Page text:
No, this isn’t a book about joining some fringe cult. It’s a book by LEGO® fans, for LEGO fans, and you and your kids will love it.

In The Cult of LEGOWired‘s GeekDad blogger John Baichtal and BrickJournal founder Joe Meno take you on a magnificent, illustrated tour of the LEGO community, its people, and their creations.

The Cult of LEGO introduces us to fans and builders from all walks of life. People like professional LEGO artist Nathan Sawaya; enigmatic Dutch painter Ego Leonard (who maintains that he is, in fact, a LEGO minifig); Angus MacLane, a Pixar animator who builds CubeDudes, instantly recognizable likenesses of fictional characters; Brick Testament creator Brendan Powell Smith, who uses LEGO to illustrate biblical stories; and Henry Lim, whose work includes a series of models recreating M.C. Escher lithographs and a full-scale, functioning LEGO harpsichord.

Marvel at spectacular LEGO creations like:

  • A life-sized Stegosaurus and an 80,000-brick T. Rex skeleton
  • Detailed microscale versions of landmarks like the Acropolis and Yankee Stadium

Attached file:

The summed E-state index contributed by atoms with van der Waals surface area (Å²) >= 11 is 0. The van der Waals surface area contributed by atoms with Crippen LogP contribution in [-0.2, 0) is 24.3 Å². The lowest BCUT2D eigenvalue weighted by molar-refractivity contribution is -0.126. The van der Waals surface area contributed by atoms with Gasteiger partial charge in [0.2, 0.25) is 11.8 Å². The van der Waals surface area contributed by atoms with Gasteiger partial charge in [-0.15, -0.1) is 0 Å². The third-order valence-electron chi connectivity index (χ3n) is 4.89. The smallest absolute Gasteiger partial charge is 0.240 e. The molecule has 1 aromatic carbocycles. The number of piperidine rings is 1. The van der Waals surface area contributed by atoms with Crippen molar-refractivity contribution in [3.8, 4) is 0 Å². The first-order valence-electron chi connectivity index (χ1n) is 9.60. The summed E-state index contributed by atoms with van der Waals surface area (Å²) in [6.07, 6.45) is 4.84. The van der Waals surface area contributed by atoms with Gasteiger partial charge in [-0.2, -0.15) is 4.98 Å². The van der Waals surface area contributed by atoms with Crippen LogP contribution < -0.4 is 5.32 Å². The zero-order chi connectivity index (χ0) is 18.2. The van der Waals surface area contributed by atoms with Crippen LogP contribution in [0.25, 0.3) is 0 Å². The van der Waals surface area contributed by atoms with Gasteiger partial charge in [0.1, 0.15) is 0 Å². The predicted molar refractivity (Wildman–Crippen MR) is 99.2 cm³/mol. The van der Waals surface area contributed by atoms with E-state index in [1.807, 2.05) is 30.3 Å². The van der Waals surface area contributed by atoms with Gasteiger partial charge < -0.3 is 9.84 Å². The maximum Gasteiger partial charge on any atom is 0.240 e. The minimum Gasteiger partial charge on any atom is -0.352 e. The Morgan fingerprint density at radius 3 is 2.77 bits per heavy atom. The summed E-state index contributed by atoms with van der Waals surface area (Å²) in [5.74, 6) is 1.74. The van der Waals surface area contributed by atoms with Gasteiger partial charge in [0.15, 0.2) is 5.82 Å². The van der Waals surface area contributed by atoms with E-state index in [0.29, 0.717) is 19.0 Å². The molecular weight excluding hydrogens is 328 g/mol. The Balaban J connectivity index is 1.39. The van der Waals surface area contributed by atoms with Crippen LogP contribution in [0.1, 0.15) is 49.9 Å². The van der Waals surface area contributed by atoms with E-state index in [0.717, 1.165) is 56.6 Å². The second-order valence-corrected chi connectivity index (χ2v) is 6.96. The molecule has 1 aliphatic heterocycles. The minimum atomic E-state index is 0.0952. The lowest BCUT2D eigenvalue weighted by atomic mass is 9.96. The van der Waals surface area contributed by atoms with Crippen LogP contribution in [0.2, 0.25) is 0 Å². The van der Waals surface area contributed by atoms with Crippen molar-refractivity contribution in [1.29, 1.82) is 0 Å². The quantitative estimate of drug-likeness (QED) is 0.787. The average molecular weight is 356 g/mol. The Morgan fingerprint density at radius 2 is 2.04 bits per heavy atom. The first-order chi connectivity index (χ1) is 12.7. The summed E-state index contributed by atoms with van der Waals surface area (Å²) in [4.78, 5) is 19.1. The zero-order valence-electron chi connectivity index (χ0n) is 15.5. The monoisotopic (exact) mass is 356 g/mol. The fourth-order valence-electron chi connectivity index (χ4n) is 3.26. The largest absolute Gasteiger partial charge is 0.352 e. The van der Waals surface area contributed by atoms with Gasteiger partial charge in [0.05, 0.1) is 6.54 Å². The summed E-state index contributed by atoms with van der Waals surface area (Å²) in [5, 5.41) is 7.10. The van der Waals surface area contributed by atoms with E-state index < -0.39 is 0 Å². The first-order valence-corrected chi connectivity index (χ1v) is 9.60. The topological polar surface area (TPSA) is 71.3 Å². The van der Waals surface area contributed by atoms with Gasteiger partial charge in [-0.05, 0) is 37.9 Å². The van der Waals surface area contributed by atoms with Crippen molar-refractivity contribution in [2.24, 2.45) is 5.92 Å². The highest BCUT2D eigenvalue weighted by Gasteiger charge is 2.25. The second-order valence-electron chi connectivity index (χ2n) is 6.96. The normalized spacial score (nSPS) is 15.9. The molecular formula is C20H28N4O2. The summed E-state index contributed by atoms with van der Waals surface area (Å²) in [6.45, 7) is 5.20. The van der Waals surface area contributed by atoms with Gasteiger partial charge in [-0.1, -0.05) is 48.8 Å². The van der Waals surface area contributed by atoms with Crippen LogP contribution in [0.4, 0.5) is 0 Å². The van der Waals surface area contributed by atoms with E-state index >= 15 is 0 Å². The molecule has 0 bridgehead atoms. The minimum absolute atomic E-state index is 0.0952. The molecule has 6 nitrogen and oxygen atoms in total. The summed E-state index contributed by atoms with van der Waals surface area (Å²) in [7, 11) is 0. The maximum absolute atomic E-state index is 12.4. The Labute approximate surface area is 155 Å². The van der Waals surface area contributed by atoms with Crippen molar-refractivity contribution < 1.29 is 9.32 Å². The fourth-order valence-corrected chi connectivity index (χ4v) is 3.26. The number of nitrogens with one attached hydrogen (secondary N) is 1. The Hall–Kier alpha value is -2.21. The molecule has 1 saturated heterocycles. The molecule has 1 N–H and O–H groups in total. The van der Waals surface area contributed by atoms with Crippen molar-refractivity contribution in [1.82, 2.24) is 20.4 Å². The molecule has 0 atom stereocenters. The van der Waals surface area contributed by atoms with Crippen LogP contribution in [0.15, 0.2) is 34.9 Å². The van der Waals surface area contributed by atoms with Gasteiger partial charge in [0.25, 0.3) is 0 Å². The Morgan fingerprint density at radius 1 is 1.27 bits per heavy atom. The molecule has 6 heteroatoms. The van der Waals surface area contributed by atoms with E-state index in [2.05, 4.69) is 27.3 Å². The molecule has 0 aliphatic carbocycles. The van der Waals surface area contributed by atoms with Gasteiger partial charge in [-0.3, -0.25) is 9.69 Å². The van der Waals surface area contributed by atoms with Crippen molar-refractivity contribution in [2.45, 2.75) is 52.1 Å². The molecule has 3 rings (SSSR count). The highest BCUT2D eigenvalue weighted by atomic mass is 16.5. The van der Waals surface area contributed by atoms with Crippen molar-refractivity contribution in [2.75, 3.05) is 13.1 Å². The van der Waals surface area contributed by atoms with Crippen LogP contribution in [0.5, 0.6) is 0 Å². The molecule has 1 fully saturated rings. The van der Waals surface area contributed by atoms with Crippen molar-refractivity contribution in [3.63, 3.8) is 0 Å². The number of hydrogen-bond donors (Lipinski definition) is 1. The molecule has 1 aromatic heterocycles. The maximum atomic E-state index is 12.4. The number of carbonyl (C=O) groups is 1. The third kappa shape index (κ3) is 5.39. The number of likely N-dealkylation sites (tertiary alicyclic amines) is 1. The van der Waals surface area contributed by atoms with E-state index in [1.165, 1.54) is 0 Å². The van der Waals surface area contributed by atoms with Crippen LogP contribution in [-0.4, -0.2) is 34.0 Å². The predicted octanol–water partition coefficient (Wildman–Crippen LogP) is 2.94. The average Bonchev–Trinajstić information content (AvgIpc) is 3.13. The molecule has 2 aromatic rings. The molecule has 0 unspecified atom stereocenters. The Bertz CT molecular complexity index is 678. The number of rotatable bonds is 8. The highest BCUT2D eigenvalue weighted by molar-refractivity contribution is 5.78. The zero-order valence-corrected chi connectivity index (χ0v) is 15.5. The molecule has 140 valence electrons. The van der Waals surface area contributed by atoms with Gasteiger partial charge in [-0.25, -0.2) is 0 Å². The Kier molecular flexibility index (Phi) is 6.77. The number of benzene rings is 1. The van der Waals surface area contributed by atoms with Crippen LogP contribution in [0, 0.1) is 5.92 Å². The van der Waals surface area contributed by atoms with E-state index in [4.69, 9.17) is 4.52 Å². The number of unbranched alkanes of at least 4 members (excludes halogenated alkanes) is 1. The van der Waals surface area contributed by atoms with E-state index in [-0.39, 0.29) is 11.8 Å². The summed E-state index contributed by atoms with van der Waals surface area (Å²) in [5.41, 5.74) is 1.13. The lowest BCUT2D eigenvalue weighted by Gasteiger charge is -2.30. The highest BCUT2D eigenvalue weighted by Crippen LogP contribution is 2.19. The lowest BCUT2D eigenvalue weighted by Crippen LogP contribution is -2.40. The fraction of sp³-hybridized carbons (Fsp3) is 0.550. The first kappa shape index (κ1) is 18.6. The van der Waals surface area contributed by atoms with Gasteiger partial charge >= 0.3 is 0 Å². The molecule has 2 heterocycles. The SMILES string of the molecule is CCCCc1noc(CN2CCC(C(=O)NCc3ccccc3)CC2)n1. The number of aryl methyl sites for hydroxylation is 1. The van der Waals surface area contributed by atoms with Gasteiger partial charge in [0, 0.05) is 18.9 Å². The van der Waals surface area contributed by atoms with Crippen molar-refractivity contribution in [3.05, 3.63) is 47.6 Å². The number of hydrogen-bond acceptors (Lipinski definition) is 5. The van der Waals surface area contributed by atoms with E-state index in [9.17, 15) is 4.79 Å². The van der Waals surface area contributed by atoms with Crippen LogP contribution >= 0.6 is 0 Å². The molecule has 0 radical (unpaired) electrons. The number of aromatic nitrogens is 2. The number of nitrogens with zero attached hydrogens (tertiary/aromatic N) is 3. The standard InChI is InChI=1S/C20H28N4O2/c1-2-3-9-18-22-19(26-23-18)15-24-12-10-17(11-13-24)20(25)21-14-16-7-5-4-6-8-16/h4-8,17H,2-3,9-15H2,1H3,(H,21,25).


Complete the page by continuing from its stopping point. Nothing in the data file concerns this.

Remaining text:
• A 22-foot long, 350-pound re-creation of the World War II battleship Yamato
  • A robotic, giant chess set that can replay historical matches or take on an opponent
  • A three-level, remote-controlled Jawa Sandcrawler, complete with moving conveyor belt

Whether you’re a card-carrying LEGO fanatic or just thinking fondly about that dusty box of LEGO in storage, The Cult of LEGO will inspire you to take out your bricks and build something amazing.

Gold Medal, Independent Publisher Book Award, “IPPY” for Pop Culture

Silver Medal, 2012 ForeWord Book of the Year Awards for Crafts and Hobbies

Grand Prize, 2012 San Francisco Book Festival

Selected for the Communication Arts 2012 Design Annual


Click here for the Magazine site.

Isn’t this FUN? I can’t wait to meet Todd… on WEDNESDAY. It’s not too late to mail your card in. And don’t forget to send me your summer picture of you reading a book. Mail to: SummerReadingPic@gmail.com.